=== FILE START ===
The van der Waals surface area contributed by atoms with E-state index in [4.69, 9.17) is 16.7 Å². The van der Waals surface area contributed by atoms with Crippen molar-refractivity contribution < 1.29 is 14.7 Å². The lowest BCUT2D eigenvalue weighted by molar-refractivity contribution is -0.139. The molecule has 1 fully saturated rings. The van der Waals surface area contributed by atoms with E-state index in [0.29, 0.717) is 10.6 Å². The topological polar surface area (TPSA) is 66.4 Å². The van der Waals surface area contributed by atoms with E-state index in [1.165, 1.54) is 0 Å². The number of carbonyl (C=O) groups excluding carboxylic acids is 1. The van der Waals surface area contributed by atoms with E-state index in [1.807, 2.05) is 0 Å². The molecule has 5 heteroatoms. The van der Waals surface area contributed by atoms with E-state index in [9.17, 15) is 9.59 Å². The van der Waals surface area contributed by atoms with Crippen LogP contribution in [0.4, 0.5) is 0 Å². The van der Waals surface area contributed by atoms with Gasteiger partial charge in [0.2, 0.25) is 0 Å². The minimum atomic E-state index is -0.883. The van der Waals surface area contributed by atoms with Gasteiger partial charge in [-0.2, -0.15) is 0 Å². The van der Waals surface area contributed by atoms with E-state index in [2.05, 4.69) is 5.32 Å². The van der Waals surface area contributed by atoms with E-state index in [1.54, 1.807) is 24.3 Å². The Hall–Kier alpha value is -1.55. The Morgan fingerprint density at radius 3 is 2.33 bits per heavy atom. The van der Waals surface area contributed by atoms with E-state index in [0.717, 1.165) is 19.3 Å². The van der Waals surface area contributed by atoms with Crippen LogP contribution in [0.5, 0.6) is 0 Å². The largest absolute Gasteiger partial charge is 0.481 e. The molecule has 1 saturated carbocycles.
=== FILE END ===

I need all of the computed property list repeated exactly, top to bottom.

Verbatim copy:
The van der Waals surface area contributed by atoms with E-state index in [4.69, 9.17) is 16.7 Å². The van der Waals surface area contributed by atoms with Crippen molar-refractivity contribution < 1.29 is 14.7 Å². The lowest BCUT2D eigenvalue weighted by molar-refractivity contribution is -0.139. The molecule has 1 fully saturated rings. The van der Waals surface area contributed by atoms with E-state index in [0.29, 0.717) is 10.6 Å². The topological polar surface area (TPSA) is 66.4 Å². The van der Waals surface area contributed by atoms with E-state index in [1.165, 1.54) is 0 Å². The number of carbonyl (C=O) groups excluding carboxylic acids is 1. The van der Waals surface area contributed by atoms with E-state index in [1.807, 2.05) is 0 Å². The molecule has 5 heteroatoms. The van der Waals surface area contributed by atoms with E-state index in [9.17, 15) is 9.59 Å². The van der Waals surface area contributed by atoms with Crippen LogP contribution in [0.4, 0.5) is 0 Å². The van der Waals surface area contributed by atoms with Gasteiger partial charge in [0.2, 0.25) is 0 Å². The minimum atomic E-state index is -0.883. The van der Waals surface area contributed by atoms with Gasteiger partial charge in [-0.2, -0.15) is 0 Å². The van der Waals surface area contributed by atoms with E-state index in [2.05, 4.69) is 5.32 Å². The van der Waals surface area contributed by atoms with E-state index in [1.54, 1.807) is 24.3 Å². The Hall–Kier alpha value is -1.55. The Morgan fingerprint density at radius 3 is 2.33 bits per heavy atom. The van der Waals surface area contributed by atoms with E-state index in [0.717, 1.165) is 19.3 Å². The van der Waals surface area contributed by atoms with Crippen LogP contribution in [0.5, 0.6) is 0 Å². The largest absolute Gasteiger partial charge is 0.481 e. The molecule has 1 saturated carbocycles.